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Sharing the UX Plan

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Digital Marketing - Study Notes:

Research methodology

In the steps we have outlined, what we will have derived is a research methodology and as a sync format.

Here is a definition of research methodology:

“The methodology is the general research strategy that outlines the way in which research is to be undertaken and, among other things, identifies the methods to be used in it.”

Raising awareness

The next thing to do is to share this with stakeholders within the business.

To summarize:

  • Let the project team know what research is being undertaken. That is, the specific activities, their purpose, and the significance of any outcomes.
  • Invite feedback on the methodology. Are there any objections, improvements to be made, or any enhancements that could be integrated?
  • Raise awareness and understanding of the goals of research. By being transparent about what the research hopes to deliver, new sources of data may be suggested.

Once support for research begins to build, it may turn into enthusiasm for research and to other areas.

Increasing support

To give this idea of sharing and consulting with a wider team about research some additional width, let’s look at an example from the Government Digital Service, or GDS, team behind the gov.uk website in the UK.

These researchers and designers are setting new standards in providing online services and are increasingly referenced globally as an example of best practice for their approach to problem-solving. The GDS team’s work uses systematic research to improve online public services.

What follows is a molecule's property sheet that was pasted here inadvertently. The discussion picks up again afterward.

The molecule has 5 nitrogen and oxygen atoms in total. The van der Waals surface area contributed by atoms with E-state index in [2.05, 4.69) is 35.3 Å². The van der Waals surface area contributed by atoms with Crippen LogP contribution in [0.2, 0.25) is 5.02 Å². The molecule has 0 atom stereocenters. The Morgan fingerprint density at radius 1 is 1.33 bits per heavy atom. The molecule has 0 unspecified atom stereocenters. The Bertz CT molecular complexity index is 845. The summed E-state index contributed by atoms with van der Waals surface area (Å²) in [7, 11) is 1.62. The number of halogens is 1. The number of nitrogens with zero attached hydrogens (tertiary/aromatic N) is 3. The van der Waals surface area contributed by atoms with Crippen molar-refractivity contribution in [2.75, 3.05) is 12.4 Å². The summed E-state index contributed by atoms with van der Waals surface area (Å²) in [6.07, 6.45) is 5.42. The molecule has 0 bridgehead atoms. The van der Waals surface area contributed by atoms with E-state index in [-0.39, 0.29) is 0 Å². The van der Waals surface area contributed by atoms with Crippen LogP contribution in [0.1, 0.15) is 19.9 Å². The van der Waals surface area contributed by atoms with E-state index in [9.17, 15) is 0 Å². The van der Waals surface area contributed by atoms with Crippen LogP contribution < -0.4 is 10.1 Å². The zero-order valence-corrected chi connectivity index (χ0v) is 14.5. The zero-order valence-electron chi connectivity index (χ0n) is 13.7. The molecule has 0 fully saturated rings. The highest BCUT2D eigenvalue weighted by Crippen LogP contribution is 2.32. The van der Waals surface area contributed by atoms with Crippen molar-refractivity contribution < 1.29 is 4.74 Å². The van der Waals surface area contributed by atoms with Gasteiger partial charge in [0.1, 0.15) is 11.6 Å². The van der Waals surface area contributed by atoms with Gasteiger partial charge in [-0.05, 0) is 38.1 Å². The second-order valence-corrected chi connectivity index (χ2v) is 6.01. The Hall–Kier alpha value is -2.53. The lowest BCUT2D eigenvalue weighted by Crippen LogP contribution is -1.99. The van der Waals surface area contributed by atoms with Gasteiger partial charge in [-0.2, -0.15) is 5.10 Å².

John Waterworth, one of the contributors to the GDS blog, has said the following:

“On the best exemplar projects, we find that user researchers spend about one-third of their time planning and conducting research and two-thirds of their time communicating with their team and the wider organization.”

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Rick Monro

Rick Monro is UX Director at Fathom. He has extensive experience in user research, interaction design, user-centered design, and design strategy with private and public sector organisations throughout the UK and Ireland.

By the end of this topic, you should be able to:

  • Appraise practices for planning UX research
  • Critically evaluate the roles of innovation and users in User Experience (UX) research
  • Evaluate cognitive biases that can affect research data

    Data protection regulations affect almost all aspects of digital marketing. Therefore, DMI has produced a short course on GDPR for all of our students. If you wish to learn more about GDPR, you can do so here:

    DMI Short Course: GDPR

    If you are interested in learning about the principles of UX and the tools or techniques that you can use to develop and refine your user's experience, DMI has produced a short course on the subject for all of our students. You can access this content here:

    DMI Short Course: UX Essentials

    The following pieces of content from the Digital Marketing Institute's Membership Library have been chosen to offer additional material that you might find interesting or insightful.

    You can find more information and content like this on the Digital Marketing Institute's Membership Library

    You will not be assessed on this content in your final exam.


      UX Research
      Rick Monro
      Skills Expert

      With the help of Rick Monro, you will develop the knowledge and skills to build highly effective user experiences. You will learn how to think like a user in order to understand their priorities and needs, and you will recognize the role of various research and analytics techniques such as tree-testing, card-sorting, user-testing, user-surveys, Google Analytics and specialized tools such as Click-tale.